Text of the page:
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Nonprofits reach troubled juveniles through art program

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Artist Jose Martinez used his expertise in cutting-edge graphics and aerosol art to train nine Shortstop graduates how to put their graffiti ideas onto canvas.

The board of directors of Long Beach Community Foundation (LBCF) has named Long Beach Bar Foundation as a recipient of one of their annual strategic grants. The LBCF strategic focus for 2008 addresses juvenile delinquency with an emphasis on the arts. With a $25,000 grant, Long Beach Bar Foundation has designed and implemented a new program called ArtStart that works in conjunction with the popular Shortstop program.

Shortstop diverts non-violent juvenile offenders ages 10—17 away from the juvenile justice system through legal education for juveniles and their parents. Some of these criminal offenses are related to defacing property with graffiti or tagging. Eager to build on the success of Shortstop and continue its life-changing impact on the graduates, Carolyn Bell, executive director at Long Beach Bar Foundation, seized the opportunity for this grant to create a program that would partner with local artists who were also interested in contributing to the positive development of these youths.
“I was so pleased to discover the artists at Gallery Eleven/Seven had such an interest and passion to help the youth of our community,” said Bell, as she described the response she received when she approached them about teaching art classes. “Their expertise in jewelry-making, mosaics, drawing, and painting is just what we needed to make this program happen.”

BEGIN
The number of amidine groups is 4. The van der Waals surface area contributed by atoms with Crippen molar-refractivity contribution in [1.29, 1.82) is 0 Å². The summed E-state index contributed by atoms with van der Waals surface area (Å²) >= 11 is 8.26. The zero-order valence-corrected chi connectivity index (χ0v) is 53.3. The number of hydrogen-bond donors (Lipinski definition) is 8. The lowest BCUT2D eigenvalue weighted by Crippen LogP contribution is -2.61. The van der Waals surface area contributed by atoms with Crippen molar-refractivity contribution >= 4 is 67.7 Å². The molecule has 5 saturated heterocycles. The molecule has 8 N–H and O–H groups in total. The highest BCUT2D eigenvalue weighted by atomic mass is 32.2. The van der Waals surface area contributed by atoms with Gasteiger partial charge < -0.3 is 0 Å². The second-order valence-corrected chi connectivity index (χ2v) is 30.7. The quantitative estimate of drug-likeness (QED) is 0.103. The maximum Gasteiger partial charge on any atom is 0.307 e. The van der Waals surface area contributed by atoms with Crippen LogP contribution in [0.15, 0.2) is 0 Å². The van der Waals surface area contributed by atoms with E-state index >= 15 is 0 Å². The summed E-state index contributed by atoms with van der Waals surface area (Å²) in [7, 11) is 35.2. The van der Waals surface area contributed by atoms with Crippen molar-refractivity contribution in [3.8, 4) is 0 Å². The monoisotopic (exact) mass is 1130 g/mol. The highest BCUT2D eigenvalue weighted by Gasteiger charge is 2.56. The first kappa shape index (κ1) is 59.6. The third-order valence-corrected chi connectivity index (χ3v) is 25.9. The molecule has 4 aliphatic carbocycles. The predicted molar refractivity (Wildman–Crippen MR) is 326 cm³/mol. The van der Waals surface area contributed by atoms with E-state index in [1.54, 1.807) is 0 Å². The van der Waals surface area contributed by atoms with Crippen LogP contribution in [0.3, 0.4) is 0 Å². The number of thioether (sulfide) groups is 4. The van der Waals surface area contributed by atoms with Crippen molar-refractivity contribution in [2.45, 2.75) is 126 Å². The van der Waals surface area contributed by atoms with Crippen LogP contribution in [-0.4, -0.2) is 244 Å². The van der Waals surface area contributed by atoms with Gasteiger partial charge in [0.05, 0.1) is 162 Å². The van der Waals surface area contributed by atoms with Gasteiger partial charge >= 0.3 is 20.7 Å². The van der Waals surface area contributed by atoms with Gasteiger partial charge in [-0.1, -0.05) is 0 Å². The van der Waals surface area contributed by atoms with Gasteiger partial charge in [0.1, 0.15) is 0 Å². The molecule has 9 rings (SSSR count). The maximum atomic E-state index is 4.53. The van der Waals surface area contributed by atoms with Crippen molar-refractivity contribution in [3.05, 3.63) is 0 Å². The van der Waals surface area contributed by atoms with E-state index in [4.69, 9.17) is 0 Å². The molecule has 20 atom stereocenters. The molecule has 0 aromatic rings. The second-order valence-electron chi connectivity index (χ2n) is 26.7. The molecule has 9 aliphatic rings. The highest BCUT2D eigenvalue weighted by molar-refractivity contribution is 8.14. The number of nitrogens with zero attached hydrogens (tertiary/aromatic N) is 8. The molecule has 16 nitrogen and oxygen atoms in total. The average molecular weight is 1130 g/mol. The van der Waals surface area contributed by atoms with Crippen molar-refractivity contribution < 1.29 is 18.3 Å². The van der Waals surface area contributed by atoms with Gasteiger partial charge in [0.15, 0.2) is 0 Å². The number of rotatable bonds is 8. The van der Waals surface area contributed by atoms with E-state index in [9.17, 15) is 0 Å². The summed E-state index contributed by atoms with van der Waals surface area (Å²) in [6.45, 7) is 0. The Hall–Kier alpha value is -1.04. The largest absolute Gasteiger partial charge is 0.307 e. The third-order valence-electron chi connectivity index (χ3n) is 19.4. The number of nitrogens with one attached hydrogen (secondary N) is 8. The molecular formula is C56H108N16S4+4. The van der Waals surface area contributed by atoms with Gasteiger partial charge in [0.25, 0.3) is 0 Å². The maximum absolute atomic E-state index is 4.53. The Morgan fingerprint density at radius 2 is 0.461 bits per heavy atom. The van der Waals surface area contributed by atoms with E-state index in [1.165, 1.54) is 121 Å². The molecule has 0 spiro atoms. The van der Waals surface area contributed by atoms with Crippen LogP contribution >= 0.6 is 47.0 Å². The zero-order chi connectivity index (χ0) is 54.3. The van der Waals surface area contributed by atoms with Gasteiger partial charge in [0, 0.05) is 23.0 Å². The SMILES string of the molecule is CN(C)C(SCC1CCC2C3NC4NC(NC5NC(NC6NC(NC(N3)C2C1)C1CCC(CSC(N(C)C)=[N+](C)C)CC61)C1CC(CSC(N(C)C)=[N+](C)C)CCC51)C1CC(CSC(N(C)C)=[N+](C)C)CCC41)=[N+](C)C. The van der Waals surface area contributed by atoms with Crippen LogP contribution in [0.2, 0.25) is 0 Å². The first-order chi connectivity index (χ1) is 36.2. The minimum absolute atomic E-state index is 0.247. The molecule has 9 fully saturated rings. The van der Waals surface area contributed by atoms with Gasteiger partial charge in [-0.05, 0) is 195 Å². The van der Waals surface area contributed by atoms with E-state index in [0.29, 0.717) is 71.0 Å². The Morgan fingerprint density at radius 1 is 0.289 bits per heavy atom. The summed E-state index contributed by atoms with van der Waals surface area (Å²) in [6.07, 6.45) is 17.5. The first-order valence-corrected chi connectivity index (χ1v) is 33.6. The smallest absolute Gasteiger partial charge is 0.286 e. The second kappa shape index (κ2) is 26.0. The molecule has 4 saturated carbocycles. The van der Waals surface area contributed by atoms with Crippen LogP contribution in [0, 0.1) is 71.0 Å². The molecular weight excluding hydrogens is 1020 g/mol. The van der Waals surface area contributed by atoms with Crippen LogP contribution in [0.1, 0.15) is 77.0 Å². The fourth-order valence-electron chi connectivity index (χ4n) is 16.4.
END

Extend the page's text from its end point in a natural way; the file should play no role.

Gallery Eleven/Seven is located on Linden Avenue in Long Beach’s East Village Arts District. ArtStart classes are held there on Saturdays in six-week sessions for Shortstop graduates to attend.
Designing and creating a 3′ x 5′ nature-themed mosaic is the project in Robin Bott’s mosaic class, and the finished pieces will be installed in the East Village Organic Garden to create a mural wall. Maria McCloud (drawing) will alternate class sessions with Thea Robertshaw (painting) in teaching the youth how to capture what they see on paper or canvas. Jewelry design and creation, taught by Josephine Marie, results in wearable art for personal use or for sale. Students will receive additional training from Josephine on marketing and selling their jewelry creations.
One additional class, which held just one session in October, related directly to graffiti. Jose Martinez, a visual artist with expertise in cutting-edge graphics and aerosol art, provided training to nine Shortstop graduates on capturing their graffiti ideas on canvas. This class session is now complete, and the students’ art pieces were displayed in a show held in early November.
“Our goal with this grant was to identify ways to harness the youth and imagination of these young people and provide opportunities for them to apply their artistic talents in productive and positive ways,” says Jim Worsham, President & CEO of LBCF. “Involving them in art classes now to receive training from professional artists may spark an interest and give them direction in pursuing it as a career.”
To maximize enrollment in the classes, the Bar Foundation has also collaborated with local youth-serving agencies to offer the opportunity for class participation to their constituents. Interested agencies may contact Carolyn Bell at (562) 981-7525.
Those interested in seeing the art pieces created during the first few sessions of these classes can attend the monthly 2nd Saturday Art Walk in the East Village Saturday, Jan. 10) from 4 pm to 10 pm. Art pieces, mosaics, and jewelry will be on display at Gallery Eleven/Seven located at 117 Linden Avenue.
Long Beach Community Foundation has operated since July 2007 as an independent charitable organization, breaking away from its 11-year affiliate status with the California Community Foundation. Its mission to initiate positive change for Long Beach through charitable giving, stewardship and strategic grant-making is carried out through its management of donor-advised funds, endowments, planned giving assistance and community benefit funds. LBCF currently administers more than 40 charitable funds.

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Nonprofits reach troubled juveniles through art program